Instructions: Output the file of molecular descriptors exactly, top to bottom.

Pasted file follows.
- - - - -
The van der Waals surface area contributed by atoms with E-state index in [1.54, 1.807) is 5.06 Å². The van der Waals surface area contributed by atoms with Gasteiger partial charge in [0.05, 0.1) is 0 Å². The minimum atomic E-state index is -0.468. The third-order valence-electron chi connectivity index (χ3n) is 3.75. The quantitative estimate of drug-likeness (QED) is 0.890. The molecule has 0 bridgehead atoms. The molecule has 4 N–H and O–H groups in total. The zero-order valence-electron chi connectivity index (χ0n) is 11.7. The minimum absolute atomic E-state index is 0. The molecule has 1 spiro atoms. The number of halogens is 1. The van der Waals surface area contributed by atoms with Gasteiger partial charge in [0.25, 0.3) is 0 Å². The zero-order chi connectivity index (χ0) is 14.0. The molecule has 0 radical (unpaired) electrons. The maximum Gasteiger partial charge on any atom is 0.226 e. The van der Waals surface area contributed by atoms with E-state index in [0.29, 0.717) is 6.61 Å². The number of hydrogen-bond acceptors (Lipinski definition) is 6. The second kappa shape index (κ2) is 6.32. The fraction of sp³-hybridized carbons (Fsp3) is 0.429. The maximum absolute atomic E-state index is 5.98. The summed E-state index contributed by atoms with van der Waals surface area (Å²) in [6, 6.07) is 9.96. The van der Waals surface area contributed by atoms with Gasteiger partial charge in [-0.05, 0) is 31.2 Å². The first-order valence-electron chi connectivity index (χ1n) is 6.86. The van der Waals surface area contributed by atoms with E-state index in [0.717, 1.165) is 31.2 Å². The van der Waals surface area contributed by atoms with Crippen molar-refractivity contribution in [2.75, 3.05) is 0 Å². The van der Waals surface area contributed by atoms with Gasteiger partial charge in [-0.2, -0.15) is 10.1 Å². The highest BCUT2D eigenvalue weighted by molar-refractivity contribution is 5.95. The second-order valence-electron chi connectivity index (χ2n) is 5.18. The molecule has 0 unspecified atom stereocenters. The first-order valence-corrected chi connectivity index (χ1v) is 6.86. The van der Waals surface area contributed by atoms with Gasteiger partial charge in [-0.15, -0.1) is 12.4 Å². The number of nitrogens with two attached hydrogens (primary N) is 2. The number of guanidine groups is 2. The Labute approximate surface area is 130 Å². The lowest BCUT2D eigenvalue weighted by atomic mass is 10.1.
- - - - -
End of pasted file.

The van der Waals surface area contributed by atoms with E-state index in [1.54, 1.807) is 5.06 Å². The van der Waals surface area contributed by atoms with Gasteiger partial charge in [0.05, 0.1) is 0 Å². The minimum atomic E-state index is -0.468. The third-order valence-electron chi connectivity index (χ3n) is 3.75. The quantitative estimate of drug-likeness (QED) is 0.890. The molecule has 0 bridgehead atoms. The molecule has 4 N–H and O–H groups in total. The zero-order valence-electron chi connectivity index (χ0n) is 11.7. The minimum absolute atomic E-state index is 0. The molecule has 1 spiro atoms. The number of halogens is 1. The van der Waals surface area contributed by atoms with Gasteiger partial charge in [0.25, 0.3) is 0 Å². The zero-order chi connectivity index (χ0) is 14.0. The molecule has 0 radical (unpaired) electrons. The maximum Gasteiger partial charge on any atom is 0.226 e. The van der Waals surface area contributed by atoms with E-state index in [0.29, 0.717) is 6.61 Å². The number of hydrogen-bond acceptors (Lipinski definition) is 6. The second kappa shape index (κ2) is 6.32. The fraction of sp³-hybridized carbons (Fsp3) is 0.429. The maximum absolute atomic E-state index is 5.98. The summed E-state index contributed by atoms with van der Waals surface area (Å²) in [6, 6.07) is 9.96. The van der Waals surface area contributed by atoms with Gasteiger partial charge in [-0.05, 0) is 31.2 Å². The first-order valence-electron chi connectivity index (χ1n) is 6.86. The van der Waals surface area contributed by atoms with E-state index in [0.717, 1.165) is 31.2 Å². The van der Waals surface area contributed by atoms with Crippen molar-refractivity contribution in [2.75, 3.05) is 0 Å². The van der Waals surface area contributed by atoms with Gasteiger partial charge in [-0.2, -0.15) is 10.1 Å². The highest BCUT2D eigenvalue weighted by molar-refractivity contribution is 5.95. The second-order valence-electron chi connectivity index (χ2n) is 5.18. The molecule has 0 unspecified atom stereocenters. The first-order valence-corrected chi connectivity index (χ1v) is 6.86. The van der Waals surface area contributed by atoms with Gasteiger partial charge in [-0.15, -0.1) is 12.4 Å². The number of nitrogens with two attached hydrogens (primary N) is 2. The number of guanidine groups is 2. The Labute approximate surface area is 130 Å². The lowest BCUT2D eigenvalue weighted by atomic mass is 10.1.